Friday, October 29, 2010

Free-Writing VI

10/29/10, 11:31 am-

In 1993 I broke my parents’ hearts. I got suspended from school for stealing, and to make things worse I did it right before Christmas. The way it happened was I was with a group of friends who weren’t trouble-makers and weren’t nerds either, but somewhere in-between, thinking ourselves the occasional rebels while still being liked by our teachers, still maintaining decent grades, some better than others but all passing, doing well. The way those groups go is if someone decides to start trouble everyone joins in, and then a group which was fine before suddenly starts some shit. One of our group, I don’t remember which at this point, noticed our social studies teacher’s keys were left unattended, and this teacher also happened to be the lacrosse coach. I don’t know how he knew this but somehow he realized that one of these keys was the master key to the boys locker room. This meant that every, single locker in that place could be opened by this single key. I’m guessing it was someone elses idea, because in these situations each player always seems to add one ingredient, that those lockers during gym class held dozens of wallets filled with cash. It’s amazing to think back now and not realize that these were people, kids like us, whose money was in those wallets, but one of the painfully unaware realities of childhood is you don’t fully understand the consequences of actions yet. I remember, and with some of those same people, standing at the side of highway underpasses where the trees are dead and no one goes, and throwing small sticks at speeding cars. Then it would graduate to larger sticks, until the point where we were throwing entire branches and once even a baseball at cars to watch them smash and make sounds. The fact is we could have killed someone, sent something through their windshield or made them panic and swerve and crash, but at the time all we could think of was how funny it was. The sounds it made. Who could make a bigger sound, get a louder laugh. This is how kids are, and like I said, we weren’t even bad, just bored. So back to that stinking locker room, we took that key and did exactly what we’d set out to, we used it on those lockers and it worked perfectly, opened them right up, and most of them had wallets in them, and some of those cash, and we snuck in and snuck out with our treasure and divided it up and thought we were just the coolest kids out there, just quality product, and we wished we could brag about how cool we were but it had to be a secret. So of course we did what everyone does when they don’t get caught- we did it again. And again. The problem came when one of our group, a kid named Juan who no one really liked just tolerated, which is another insane symptom of childhood, hanging around people you don’t even like and you don’t know why, but the problem was he got greedy and when the end of the gym period was coming close we told him to stop but he said, “One more” and then when the ten minute bell rang, which was to let the gym kids know they could hit the lockers and get changed before the true end of the period, he still said “One more, just one more” and when he was happy and we were yelling we all piled out of the locker room and went right past the kids who were heading in, saying hey to them, one of them even starting a conversation, and we anxiously said bye and headed off and split the money as always. But this time we’d been made, because obviously kids started noticing their money was missing, and I’ll never know who it was or how it happened but someone obviously remembered seeing us leave the scene, and it doesn’t take a genius, and they told who they had to tell. Still to this day when I think of impending doom and rapid heartbeats, one of the worst times, best examples, standout memories is of the day we were all called down to the office, but not as a group just one at a time, a few minutes between. We were all in the same science class because that year they were trying something new at school, which was that all eight periods were filled with the exact, same kids, we shared identical schedules, so that in every class would be the same group of thirty-odd kids, which is a good idea for familiarity sake but I guess the down side is it can cause miniature clutches of boys who scheme all day long and end up stealing. I still remember that, the first of us being called to the office, and we watched him go suspecting what it could be but not convinced. And then the second name came and kids started to whisper, and then the third, and at this point I wanted to scream, to run, but where would I go, what would I do, and finally they called my name and my face went hot and I grabbed my bookbag and my entire body went numb, but somehow my legs took me down to the office, stopping first to hide most of the money I had on me in my sock, down to the office where I found the group was all split into separate rooms for interrogations, the prncipal and vice-principals keeping us apart like the half-assed detectives they were, coming on tough, looking at us with odd expressions because we weren’t the usual suspects, all of us or nearly all of us invisible because we were those middle kids. Not popular, not picked on, not jocks, not criminals, but apparently we were. Those idiot detectives, they played us against each other, and I tried to say little but I knew they knew some of it, and they’d say things like “The others are blaming it all on you, they say you planned it” but that was ridiculous and definitely not true, and I doubted they were saying those things but even if they were it just wasn’t true, and I maintained that and eventually they said “Open your wallet” and I showed them how little I had and they said something like “That’s all you got? They held out on you” and on the inside, even in the middle of my life crumbling I had to smile a little bit because on that level I’d outsmarted them, made myself look like the lackey and even managed to keep some of it. But the victory didn’t last long because then they were calling all of our parents to come get us, suspending us from school for four days, and this was the day, literally the day before Christmas break started, which meant it was just added on to the end of break, which in a way made it seem less real, made it less effective because it just felt like a longer break. When my mother showed up she’d clearly been crying and that was the worst feeling I could think of, and can probably still think of. She walked me to my locker so I could collect my coat and when we got there she said, “So are we going to fight this thing?” and I had to look at my mother and say, “I don’t know what to tell you, mom, there’s…nothing to fight” and in that moment I saw her heart break. I can’t even remember the ride home, I think it was silent, and when I got home I was sent directly to my room and didn’t come out until I heard my father come home from work. I heard him come inside, heard my mother say something to him which made him say “What?” and then the footsteps down the hall, my door opening, his face there, and just his hand coming up and his finger telling me to follow him. We sat at the kitchen table and he held in his hand the letter from the school, the notice of suspension, and for the reason all it said was “stealing from lockers”, and I can just remember him reading it over and over, trying to take some meaning out of it, trying to extract everything possible from those few words, but he couldn’t, and he talked low and quiet to me. Never lost his temper, and that made it worse. As he spoke he had indigestion because it was bothering him, upsetting his stomach, and to my father’s credit the best thing about this was his speech involved Star Wars. He explained, “You know Star Wars? There’s the good and the dark side? Things like this,” and he held up the letter and the three words I could see through the back of it, “this is the dark side, this is going over to that. And that’s not who you are.” It’s funny to think of now but it’s probably the best way to explain evil to a kid. And so I disappointed my parents that year, my first year of high school and already this, and I had to earn their trust back, their words, and I did my time at the end of Christmas break, and Christmas was a little quieter that year, and then I went back to school and got raked over the coals by my classmates, including one older kid who was friends with us and apparently we had stolen from him though I had no idea, and definitely wouldn’t have if I’d have known because he was that rare kid from an older grade who threw that aside and still hung around with us, or us with him, and we looked up to him. And finally things got back to normal, but for a long time I was so embarrassed by that story I never told it, in fact barely ever have, and because of that very few people know it, and it’s silly to feel that way now because enough time has passed that it was something stupid I did when I was a kid, and all that, but still some part of me knows yes, that was me, I did that thing to those people, but these are the things, and we live with them, and they make us, and sometimes that’s just our history, and history can’t be chosen, only told and written.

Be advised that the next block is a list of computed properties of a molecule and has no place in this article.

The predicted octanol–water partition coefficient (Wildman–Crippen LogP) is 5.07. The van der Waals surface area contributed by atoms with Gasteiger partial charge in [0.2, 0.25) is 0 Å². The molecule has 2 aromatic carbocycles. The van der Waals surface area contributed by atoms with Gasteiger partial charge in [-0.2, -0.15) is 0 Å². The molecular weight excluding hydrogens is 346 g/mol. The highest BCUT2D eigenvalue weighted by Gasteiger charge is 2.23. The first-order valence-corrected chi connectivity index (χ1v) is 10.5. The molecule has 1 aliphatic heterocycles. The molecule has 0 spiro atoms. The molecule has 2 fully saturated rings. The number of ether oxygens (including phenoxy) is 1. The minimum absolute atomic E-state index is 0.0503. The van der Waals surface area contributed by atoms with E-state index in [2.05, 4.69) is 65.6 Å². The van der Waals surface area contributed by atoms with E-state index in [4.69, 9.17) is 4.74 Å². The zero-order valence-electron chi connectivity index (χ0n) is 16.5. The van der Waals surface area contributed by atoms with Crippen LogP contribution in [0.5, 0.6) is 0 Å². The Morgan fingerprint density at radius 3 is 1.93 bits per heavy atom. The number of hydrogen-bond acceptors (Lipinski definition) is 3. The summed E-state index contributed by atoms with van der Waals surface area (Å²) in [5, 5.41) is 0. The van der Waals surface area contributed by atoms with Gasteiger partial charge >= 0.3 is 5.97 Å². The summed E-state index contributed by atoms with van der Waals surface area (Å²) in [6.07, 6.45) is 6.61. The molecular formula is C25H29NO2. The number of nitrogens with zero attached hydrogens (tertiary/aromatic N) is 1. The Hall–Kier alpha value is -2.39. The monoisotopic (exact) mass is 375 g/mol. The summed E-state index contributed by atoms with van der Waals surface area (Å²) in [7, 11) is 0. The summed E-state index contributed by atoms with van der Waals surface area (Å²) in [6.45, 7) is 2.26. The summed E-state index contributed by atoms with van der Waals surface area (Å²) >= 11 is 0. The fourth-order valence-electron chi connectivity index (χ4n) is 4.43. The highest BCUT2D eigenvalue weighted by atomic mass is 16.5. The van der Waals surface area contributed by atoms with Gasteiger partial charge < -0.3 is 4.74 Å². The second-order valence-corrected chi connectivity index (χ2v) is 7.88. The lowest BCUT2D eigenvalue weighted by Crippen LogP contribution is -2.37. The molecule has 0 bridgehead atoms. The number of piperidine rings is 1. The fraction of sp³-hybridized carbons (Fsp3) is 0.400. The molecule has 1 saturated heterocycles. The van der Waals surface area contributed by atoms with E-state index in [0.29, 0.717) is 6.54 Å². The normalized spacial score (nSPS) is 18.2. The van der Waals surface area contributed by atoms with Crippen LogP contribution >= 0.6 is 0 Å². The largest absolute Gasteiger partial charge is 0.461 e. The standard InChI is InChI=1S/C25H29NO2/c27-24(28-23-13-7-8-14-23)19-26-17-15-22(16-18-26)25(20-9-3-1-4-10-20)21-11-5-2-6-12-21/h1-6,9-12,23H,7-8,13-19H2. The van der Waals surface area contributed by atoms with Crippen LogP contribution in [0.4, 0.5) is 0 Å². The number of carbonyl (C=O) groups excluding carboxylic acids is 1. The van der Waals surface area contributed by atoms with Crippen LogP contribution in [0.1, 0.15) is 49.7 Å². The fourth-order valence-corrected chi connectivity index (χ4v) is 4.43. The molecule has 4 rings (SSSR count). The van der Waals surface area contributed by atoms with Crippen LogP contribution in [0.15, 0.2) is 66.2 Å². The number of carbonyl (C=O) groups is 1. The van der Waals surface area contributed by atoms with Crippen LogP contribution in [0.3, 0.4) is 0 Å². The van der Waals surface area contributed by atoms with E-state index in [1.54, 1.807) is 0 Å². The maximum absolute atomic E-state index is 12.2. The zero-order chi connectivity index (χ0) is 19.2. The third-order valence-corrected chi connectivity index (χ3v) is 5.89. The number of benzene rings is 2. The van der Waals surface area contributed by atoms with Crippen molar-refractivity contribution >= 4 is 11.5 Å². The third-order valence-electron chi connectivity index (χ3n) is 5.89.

12:07 pm, 36 mins, approx 1,782 words